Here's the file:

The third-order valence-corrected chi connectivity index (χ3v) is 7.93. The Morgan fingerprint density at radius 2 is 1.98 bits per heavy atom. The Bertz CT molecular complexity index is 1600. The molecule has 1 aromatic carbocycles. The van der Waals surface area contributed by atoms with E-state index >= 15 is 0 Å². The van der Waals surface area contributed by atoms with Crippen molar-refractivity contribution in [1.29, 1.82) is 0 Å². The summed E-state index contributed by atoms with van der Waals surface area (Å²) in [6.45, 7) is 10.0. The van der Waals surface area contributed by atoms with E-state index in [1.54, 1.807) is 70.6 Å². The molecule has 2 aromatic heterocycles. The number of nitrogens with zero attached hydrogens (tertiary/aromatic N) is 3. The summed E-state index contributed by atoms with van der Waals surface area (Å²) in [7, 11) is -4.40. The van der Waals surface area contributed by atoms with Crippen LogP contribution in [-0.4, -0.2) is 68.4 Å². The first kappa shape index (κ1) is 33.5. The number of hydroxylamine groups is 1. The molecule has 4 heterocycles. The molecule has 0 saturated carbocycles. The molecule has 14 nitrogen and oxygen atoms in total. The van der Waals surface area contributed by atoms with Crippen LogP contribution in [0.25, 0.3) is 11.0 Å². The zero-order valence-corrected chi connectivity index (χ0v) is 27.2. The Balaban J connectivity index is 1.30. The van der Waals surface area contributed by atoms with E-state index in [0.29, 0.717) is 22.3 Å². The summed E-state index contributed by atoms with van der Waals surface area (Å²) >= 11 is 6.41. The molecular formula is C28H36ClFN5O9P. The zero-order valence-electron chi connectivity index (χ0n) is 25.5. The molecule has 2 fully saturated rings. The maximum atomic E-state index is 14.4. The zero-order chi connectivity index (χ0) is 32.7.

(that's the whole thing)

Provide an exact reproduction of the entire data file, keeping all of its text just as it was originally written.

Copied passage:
The third-order valence-corrected chi connectivity index (χ3v) is 7.93. The Morgan fingerprint density at radius 2 is 1.98 bits per heavy atom. The Bertz CT molecular complexity index is 1600. The molecule has 1 aromatic carbocycles. The van der Waals surface area contributed by atoms with E-state index >= 15 is 0 Å². The van der Waals surface area contributed by atoms with Crippen molar-refractivity contribution in [1.29, 1.82) is 0 Å². The summed E-state index contributed by atoms with van der Waals surface area (Å²) in [6.45, 7) is 10.0. The van der Waals surface area contributed by atoms with E-state index in [1.54, 1.807) is 70.6 Å². The molecule has 2 aromatic heterocycles. The number of nitrogens with zero attached hydrogens (tertiary/aromatic N) is 3. The summed E-state index contributed by atoms with van der Waals surface area (Å²) in [7, 11) is -4.40. The van der Waals surface area contributed by atoms with Crippen LogP contribution in [-0.4, -0.2) is 68.4 Å². The first kappa shape index (κ1) is 33.5. The number of hydroxylamine groups is 1. The molecule has 4 heterocycles. The molecule has 0 saturated carbocycles. The molecule has 14 nitrogen and oxygen atoms in total. The van der Waals surface area contributed by atoms with Crippen LogP contribution in [0.25, 0.3) is 11.0 Å². The zero-order valence-corrected chi connectivity index (χ0v) is 27.2. The Balaban J connectivity index is 1.30. The van der Waals surface area contributed by atoms with E-state index in [0.29, 0.717) is 22.3 Å². The summed E-state index contributed by atoms with van der Waals surface area (Å²) >= 11 is 6.41. The molecular formula is C28H36ClFN5O9P. The zero-order valence-electron chi connectivity index (χ0n) is 25.5. The molecule has 2 fully saturated rings. The maximum atomic E-state index is 14.4. The zero-order chi connectivity index (χ0) is 32.7.